Abstract

The Internet has been plagued with endless spam for over 15 years. However, in the last five years spam has morphed from an annoying advertising tool to a social engineering attack vector. Much of today's unwanted email tries to deceive users into replying with passwords, bank account information, or to visit malicious sites which steal login credentials and spread malware. These email-based attacks are known as phishing attacks. Much has been published about these attacks which try to appear real not only to users and subsequently, spam filters. Several sources indicate traditional content filters have a hard time detecting phishing attacks because the emails lack the traditional features and characteristics of spam messages. This thesis tests the hypothesis that by separating the messages into three categories (ham, spam and phish) content filters will yield better filtering performance. Even though experimentation showed three-way classification did not improve performance, several additional premises were tested, including the validity of the claim that phishing emails are too much like legitimate emails and the ability of Naive Bayes classifiers to properly classify emails.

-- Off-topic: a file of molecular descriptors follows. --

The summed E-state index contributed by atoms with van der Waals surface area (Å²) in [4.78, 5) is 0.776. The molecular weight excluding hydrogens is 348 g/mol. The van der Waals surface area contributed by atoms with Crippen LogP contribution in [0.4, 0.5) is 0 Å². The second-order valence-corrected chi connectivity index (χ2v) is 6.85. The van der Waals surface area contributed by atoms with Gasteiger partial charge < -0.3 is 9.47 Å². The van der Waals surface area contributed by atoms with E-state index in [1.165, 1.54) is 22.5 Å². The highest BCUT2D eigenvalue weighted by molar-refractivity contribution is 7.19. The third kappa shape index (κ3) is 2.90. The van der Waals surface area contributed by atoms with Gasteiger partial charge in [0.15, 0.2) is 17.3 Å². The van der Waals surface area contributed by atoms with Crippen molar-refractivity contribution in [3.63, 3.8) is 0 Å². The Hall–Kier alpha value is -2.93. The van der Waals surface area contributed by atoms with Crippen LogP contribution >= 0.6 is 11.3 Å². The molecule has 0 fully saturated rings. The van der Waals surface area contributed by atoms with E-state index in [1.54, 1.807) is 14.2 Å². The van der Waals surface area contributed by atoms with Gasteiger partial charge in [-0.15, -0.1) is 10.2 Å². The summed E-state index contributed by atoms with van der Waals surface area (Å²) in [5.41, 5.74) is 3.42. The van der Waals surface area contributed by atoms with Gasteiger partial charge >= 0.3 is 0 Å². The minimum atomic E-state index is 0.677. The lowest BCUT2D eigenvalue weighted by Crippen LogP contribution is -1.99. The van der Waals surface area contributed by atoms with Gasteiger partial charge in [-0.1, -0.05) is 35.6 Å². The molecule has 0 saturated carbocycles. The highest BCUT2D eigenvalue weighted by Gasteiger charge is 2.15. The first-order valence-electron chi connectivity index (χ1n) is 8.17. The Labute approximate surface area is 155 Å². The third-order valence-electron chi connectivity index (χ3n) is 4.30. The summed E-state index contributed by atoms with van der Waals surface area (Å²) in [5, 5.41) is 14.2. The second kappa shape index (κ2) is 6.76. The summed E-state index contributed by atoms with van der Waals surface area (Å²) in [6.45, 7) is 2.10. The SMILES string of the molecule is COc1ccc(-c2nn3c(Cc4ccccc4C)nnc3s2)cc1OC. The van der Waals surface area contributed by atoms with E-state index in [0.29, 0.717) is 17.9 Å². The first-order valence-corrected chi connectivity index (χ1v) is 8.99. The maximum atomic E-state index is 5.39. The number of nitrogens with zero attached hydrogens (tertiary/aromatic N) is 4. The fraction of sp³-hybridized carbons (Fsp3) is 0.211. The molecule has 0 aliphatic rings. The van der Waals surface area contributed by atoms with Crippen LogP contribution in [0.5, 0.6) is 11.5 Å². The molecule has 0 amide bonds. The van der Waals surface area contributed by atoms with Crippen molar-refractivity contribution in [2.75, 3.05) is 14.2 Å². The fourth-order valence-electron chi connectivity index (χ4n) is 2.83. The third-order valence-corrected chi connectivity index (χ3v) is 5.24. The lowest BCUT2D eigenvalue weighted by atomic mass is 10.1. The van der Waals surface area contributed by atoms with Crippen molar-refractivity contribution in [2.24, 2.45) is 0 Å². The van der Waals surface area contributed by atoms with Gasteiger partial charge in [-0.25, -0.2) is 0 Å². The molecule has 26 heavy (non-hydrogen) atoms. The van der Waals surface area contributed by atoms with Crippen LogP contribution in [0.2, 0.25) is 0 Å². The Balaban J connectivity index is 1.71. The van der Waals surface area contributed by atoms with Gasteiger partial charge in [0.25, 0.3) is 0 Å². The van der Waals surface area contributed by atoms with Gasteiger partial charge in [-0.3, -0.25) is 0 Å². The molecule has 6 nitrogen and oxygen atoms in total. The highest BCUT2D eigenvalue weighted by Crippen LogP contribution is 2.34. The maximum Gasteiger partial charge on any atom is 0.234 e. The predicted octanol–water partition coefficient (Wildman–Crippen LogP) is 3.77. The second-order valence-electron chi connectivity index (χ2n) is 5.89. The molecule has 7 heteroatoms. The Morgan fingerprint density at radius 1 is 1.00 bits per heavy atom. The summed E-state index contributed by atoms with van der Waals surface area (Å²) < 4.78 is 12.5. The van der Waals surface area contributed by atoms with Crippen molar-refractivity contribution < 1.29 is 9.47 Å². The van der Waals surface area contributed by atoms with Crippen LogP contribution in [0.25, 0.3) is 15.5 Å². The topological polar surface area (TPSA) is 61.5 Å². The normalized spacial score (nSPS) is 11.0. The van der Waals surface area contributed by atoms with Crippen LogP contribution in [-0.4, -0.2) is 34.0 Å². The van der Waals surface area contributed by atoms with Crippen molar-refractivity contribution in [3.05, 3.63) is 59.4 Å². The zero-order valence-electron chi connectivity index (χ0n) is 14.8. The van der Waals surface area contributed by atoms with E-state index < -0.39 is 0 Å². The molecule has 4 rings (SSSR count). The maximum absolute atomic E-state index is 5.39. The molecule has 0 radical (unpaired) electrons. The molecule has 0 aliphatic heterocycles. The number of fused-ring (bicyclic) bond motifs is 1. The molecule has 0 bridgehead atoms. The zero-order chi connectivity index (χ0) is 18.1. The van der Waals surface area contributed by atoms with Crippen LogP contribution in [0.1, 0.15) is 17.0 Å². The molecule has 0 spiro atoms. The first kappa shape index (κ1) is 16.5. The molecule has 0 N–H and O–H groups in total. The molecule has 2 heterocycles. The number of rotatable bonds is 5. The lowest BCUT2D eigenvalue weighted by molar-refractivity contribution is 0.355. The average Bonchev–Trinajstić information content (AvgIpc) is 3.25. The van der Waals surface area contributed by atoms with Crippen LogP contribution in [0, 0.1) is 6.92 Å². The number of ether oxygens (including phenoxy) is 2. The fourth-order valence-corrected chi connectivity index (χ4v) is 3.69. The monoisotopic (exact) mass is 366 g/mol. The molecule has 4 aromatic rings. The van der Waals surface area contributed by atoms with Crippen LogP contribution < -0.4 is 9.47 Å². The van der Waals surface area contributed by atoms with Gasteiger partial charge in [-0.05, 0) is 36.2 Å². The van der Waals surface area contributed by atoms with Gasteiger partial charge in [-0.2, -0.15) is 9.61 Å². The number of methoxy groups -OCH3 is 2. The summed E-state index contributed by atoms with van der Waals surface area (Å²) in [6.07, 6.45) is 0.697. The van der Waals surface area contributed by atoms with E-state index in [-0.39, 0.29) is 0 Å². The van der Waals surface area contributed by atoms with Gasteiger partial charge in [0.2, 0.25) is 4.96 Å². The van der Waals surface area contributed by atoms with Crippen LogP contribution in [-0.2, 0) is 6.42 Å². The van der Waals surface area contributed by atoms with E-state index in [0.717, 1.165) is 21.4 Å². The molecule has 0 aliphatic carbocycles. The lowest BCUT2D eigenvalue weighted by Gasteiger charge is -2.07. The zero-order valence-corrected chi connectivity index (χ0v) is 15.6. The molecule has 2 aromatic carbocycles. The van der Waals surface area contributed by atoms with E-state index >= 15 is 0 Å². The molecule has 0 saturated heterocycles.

Degree

MS

College and Department

Ira A. Fulton College of Engineering and Technology; Technology

Rights

http://lib.byu.edu/about/copyright/

Date Submitted

2012-03-13

Document Type

Thesis

Handle

http://hdl.lib.byu.edu/1877/etd5101

Keywords

email, spam filtering, phish, phishing attacks, support vector machines, maximum entropy, naive bayes, bayesian filters

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